All of that experience, knowledge, and passion was brought to Walden in 1991 when she was approached by university leadership and asked to serve on the Board of Directors. Although she was initially skeptical of distance learning, she was drawn to Walden’s commitment to social change and to the scholar-practitioner model, challenging students to integrate scholarly research with their own expertise as skilled practitioners in their fields. 

“They talked about wanting scholar-practitioners to reform the institutions they were joining,” she says. “That spoke to me.”

For nearly 30 years, Solomon herself has spoken, serving as a steady and forward-thinking influence on Walden’s board. One of her main focus areas for a number of those years was gaining accreditation for the university’s social work master’s program. In 2016, the Council on Social Work Education, the sole accrediting agency for social work education in the U.S., approved Walden’s online Master of Social Work program for accreditation. Later that year, Walden’s school of social work and human services was renamed to honor her legacy. The university had also previously established the Barbara Solomon Scholarships for Social Work, given to outstanding students who demonstrate a proven commitment to helping the underserved.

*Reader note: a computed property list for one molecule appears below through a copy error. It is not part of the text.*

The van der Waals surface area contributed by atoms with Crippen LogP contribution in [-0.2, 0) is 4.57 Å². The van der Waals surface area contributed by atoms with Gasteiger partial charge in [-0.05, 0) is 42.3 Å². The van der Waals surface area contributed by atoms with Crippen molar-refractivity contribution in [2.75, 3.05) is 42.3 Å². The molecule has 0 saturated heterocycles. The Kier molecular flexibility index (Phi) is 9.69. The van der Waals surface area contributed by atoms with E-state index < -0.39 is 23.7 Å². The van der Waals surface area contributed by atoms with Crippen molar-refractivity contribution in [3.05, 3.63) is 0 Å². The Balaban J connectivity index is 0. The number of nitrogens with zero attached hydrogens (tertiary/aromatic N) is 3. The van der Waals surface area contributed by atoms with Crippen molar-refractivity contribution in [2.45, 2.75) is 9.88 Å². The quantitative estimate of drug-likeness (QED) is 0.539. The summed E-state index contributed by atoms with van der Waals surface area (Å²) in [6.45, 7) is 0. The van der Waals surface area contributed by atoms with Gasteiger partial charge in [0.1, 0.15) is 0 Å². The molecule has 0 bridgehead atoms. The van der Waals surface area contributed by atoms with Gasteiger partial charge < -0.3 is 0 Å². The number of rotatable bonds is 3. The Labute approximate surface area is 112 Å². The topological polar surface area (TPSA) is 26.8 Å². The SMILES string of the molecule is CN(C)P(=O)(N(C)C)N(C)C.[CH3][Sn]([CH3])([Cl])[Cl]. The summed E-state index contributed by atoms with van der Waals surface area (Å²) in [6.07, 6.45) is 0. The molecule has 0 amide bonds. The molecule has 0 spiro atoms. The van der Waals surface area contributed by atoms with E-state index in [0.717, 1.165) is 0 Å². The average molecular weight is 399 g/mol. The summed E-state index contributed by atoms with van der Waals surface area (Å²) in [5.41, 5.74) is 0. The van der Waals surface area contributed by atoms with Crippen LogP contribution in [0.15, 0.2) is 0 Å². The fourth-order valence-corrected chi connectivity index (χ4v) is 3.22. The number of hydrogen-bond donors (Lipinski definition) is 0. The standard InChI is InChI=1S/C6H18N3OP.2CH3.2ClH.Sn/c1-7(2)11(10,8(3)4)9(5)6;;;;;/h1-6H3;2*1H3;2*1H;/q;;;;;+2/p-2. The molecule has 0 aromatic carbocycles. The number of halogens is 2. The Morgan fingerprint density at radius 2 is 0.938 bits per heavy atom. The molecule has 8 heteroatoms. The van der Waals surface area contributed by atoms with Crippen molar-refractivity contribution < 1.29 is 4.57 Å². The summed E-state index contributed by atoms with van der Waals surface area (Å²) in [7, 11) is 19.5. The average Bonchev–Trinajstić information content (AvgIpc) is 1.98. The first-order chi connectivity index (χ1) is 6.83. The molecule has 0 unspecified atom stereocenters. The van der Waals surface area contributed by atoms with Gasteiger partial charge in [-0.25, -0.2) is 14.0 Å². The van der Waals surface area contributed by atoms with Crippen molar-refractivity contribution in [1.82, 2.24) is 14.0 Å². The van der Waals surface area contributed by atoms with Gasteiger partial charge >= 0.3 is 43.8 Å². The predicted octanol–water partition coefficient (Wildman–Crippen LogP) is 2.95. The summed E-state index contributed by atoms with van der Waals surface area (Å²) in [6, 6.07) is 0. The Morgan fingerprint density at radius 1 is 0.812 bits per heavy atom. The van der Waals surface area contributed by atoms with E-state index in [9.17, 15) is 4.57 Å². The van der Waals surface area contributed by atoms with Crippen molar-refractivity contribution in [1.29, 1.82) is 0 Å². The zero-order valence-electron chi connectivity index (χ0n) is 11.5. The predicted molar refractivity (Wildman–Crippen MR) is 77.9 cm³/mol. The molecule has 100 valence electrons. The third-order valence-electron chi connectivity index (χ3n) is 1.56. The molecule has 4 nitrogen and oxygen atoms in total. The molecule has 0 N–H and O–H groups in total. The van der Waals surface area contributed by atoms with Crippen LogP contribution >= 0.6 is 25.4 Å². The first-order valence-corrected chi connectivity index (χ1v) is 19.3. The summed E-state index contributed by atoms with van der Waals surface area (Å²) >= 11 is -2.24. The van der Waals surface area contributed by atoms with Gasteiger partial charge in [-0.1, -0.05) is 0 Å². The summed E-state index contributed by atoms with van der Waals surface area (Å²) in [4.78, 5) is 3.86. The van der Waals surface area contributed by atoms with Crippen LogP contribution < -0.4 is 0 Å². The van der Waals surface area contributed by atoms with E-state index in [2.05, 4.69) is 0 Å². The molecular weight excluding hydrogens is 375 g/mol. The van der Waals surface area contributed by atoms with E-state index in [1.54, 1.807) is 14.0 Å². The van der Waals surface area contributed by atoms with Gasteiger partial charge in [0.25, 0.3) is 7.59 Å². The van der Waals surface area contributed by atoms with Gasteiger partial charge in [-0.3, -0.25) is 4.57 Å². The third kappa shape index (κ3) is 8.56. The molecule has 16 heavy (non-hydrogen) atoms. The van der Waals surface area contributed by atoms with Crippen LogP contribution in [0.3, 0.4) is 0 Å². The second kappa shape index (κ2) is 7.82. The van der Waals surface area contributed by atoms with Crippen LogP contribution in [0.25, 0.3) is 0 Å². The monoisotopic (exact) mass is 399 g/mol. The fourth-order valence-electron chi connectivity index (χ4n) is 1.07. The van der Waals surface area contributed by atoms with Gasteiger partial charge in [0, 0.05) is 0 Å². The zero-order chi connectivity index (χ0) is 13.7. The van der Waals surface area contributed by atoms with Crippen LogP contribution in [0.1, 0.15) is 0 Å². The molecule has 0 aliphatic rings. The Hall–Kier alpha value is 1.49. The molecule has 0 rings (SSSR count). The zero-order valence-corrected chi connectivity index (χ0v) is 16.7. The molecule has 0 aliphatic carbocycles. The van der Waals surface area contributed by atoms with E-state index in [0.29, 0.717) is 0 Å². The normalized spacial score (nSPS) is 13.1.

A Continuing Legacy

And now, decades after that memorable interaction with a client from Mississippi, Solomon has officially retired. For more than five decades, she built a career that impacted an untold number of students—and the greater social work profession.

But even in retirement, the career teacher and social worker can’t help but continue to do what’s she’s always done: teach, guide, and care.

“I still have a lot of connections in community programs and social work who reach out to me. From day to day, there’s always someone calling,” she says. “I’m not sure I’ll ever completely retire; there’s still a lot of work to be done.

“Retirement, to me, means not doing what you have to do, but only what you want to do. Staying connected and involved is what I want to do. That’s where I am now, and it’s great.”